HOW DO I MAKE CHANGES TO MY TEEN’S REGISTRATION  – CONTACT INFORMATION, MEDICAL INFORMATION, ETC.  

At this time, all changes will need to be made by emailing Ltaken@rac.org 


MY CAMPMINDER ACCOUNT IS LOCKED, WHAT DO I DO? 

Please email us at Ltaken@rac.org and we can unlock it. 


I CANNOT REMEMBER THE ANSWER TO MY SECURITY QUESTIONS, WHAT DO I DO? 

Please email Ltaken@rac.org


I NEED AN EXCUSED ABSENCE LETTER FOR MY TEEN. WHERE CAN I FIND THIS? 

You can find an excused absence letter on the RAC website


I NEED A PACKING LIST FOR MY TEEN. WHERE CAN I FIND THIS? 

You can find a packing list on the RAC website


WHAT IS YOUR CANCELLATION POLICY? 

All cancellations, refunds, and payments will be handled by your congregation. Please contact your congregation to cancel your teen’s attendance to the L’Taken Social Justice Seminar.  


HOW MUCH MONEY SHOULD I HAVE MY STUDENTS BRING FOR OFFSITE MEALS? 

We recommend that students bring about $50 for offsite meals. This includes Saturday dinner, Sunday dinner, and Monday lunch. 


HOW LONG WILL IT TAKE FAMILIES OR CHAPERONES TO REGISTER? 

It should take about 15 minutes for families and chaperones to register for L’Taken. Each family will register their child in our CampMinder registration system. It should be noted that you cannot save your registration form and come back to it. It must be complete in one sitting. Please estimate an additional 5 minutes to upload your teen’s vaccine information into CampMinder. 


WILL FAMILIES PAY ON AN INDIVIDUAL BASIS? 

Families will not be given the option to pay when they register. All payments should be handled by your congregation. Please contact your congregation for questions about costs and payments..  

 
WHAT IS L’TAKEN

L’Taken is a transformational 4-day experience focused on Jewish values, tikkun olamtikkun olamתִּקּוּן עוֹלָם"Repair of the world;" Jewish concept that it is our responsibility to partner with God to improve the world. A mystical concept of restoration of God's holiest Name to itself and the repair of a shattered world. Often refers to social action and social justice.  and public policy. The program exposes high school students to a variety of public policy issues, guides them to explore the Jewish values surrounding these issues and teaches them the skills to be an effective social justice advocate. The weekend culminates with meeting on Capitol Hill. Your teens will have the opportunity to speak truth to power as they share their views on social justice topics with leaders on Capitol Hill. While exploring Washington, D.C., teens build and strengthen their congregational community and experience their own individual capacity to create change.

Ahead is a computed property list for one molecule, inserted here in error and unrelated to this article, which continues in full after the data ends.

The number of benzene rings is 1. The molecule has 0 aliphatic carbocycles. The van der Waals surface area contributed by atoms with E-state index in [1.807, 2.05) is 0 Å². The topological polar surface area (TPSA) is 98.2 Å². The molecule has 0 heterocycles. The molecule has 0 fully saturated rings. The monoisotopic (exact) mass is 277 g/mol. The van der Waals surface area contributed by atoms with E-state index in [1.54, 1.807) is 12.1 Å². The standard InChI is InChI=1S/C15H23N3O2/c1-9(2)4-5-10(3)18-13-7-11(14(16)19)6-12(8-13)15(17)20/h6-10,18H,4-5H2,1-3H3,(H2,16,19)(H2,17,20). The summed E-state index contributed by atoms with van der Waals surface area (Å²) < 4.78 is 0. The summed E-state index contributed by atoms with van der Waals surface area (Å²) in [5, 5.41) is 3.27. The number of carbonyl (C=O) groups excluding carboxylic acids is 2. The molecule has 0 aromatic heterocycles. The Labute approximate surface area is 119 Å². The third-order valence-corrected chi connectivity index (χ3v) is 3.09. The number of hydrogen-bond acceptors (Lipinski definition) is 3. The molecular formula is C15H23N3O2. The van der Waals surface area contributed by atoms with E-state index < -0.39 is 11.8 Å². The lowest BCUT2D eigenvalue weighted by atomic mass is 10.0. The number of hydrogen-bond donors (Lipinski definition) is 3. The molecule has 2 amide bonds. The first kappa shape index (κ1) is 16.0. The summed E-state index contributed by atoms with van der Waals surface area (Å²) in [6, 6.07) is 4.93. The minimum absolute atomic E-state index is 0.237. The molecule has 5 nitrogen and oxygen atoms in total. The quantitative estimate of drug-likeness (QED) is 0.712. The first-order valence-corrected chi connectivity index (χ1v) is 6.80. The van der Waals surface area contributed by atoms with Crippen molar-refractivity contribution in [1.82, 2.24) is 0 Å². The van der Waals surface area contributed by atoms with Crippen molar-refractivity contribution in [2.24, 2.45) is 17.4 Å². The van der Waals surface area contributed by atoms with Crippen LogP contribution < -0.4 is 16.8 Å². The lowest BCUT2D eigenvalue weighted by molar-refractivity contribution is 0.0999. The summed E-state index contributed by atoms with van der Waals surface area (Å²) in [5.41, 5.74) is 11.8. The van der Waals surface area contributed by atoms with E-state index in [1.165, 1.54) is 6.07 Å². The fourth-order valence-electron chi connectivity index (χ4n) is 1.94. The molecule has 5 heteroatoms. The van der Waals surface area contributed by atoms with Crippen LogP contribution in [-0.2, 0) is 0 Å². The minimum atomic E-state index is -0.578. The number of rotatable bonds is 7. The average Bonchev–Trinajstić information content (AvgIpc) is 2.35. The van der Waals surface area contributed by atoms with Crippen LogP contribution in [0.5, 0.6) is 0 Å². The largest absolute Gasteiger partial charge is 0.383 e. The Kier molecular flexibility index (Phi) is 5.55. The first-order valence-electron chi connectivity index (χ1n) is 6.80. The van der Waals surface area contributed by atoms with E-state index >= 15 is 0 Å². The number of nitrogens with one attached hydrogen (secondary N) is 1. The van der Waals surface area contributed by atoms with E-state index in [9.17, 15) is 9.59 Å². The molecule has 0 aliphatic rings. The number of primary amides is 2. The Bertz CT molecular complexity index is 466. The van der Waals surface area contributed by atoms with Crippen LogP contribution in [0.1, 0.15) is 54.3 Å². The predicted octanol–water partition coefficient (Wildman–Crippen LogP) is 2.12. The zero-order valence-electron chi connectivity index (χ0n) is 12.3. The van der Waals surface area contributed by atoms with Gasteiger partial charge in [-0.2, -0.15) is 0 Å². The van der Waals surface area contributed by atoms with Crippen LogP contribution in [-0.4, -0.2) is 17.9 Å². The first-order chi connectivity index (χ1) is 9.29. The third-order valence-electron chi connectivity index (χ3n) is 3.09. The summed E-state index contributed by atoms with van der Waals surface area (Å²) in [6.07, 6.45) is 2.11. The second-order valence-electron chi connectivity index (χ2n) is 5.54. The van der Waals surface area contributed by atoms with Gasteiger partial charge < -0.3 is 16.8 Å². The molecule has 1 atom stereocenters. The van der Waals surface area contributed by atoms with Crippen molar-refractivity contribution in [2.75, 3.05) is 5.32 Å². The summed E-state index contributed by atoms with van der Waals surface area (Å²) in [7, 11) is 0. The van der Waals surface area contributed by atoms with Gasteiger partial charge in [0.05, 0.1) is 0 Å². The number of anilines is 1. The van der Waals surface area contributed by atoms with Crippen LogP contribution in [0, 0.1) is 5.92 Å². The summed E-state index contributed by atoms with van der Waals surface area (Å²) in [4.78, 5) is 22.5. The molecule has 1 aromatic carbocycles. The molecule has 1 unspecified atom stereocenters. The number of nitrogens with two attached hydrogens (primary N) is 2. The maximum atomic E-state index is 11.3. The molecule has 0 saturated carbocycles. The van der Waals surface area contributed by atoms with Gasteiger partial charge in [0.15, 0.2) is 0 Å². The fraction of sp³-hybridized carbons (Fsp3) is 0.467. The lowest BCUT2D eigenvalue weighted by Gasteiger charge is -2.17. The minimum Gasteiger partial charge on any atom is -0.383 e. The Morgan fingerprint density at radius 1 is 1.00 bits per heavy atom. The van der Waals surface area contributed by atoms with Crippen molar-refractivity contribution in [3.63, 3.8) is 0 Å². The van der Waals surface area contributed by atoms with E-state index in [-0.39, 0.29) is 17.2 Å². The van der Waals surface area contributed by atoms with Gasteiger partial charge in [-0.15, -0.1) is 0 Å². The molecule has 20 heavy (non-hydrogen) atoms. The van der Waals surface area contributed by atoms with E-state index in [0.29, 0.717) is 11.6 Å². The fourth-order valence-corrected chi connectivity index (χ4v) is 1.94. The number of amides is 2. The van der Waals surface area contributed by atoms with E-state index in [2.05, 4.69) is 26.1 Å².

WHERE DOES THE PROGRAM TAKE PLACE? 

The majority of L’Taken will take place at the hotel. In August, we will send out an email with your specific hotel details. We do not post hotel information on our website for security purposes. On Saturday and Sunday, we will visit various places around D.C, including the United States Holocaust Memorial Museum, Georgetown, the Martin Luther King Jr. Memorial, and the Smithsonian museums. On Monday, we will be on Capitol Hill for lobbying. 


HOW DOES THE RAC CHOOSE WHICH POLICY ISSUES TO TEACH ABOUT AT L’TAKEN

Every L’Taken seminar addresses 10-12 different issue areas in a variety of interactive formats. These issues, ranging from Gun Violence Prevention to Criminal Justice Reform and Racial Justice, from LGBTQ+ Rights to environmental and economic justice, are selected based on both the current legislative agenda and issues of primary concern to the Reform Movement. The students are exposed to multiple perspectives on the issues, the Jewish values, texts and teachings that guide our thinking, and the positions adopted by the Reform Movement. 
  

WHAT DOES IT MEAN THAT THE RAC DOES NON-PARTISAN ADVOCACY WORK? 

Part of the great religious prophetic tradition is to explore what is broken in our world and, inspired by our faith, work to repair it. The First Amendment to the Constitution recognized the importance of the religious voice when it ensured that the government would not be allowed to stifle that voice. With that right comes the responsibility to engage in discussions about public policy in a non­ partisan way. 
 
Like every other religious denomination in America, the RAC's positions are based on the consensuses of decision-making processes of its national organization. The RAC does not speak for each of the members of Reform Jewish congregations and cherishes the rich diversity of views among those members. 
 
The RAC, like Reform synagogues and other religious organizations across the U.S., is a 501(c)3 tax­ exempt religious organization. This status allows us to engage in advocacy about the issues we care about as Jews and Americans. (For example, we advocate on issues ranging from supporting paid family and medical leave  to strong North American leadership in the Middle East peace process.) At the same time, our tax status forbids us from endorsing or opposing any political candidate or party. In shorthand: we engage on issues, not individuals or political parties.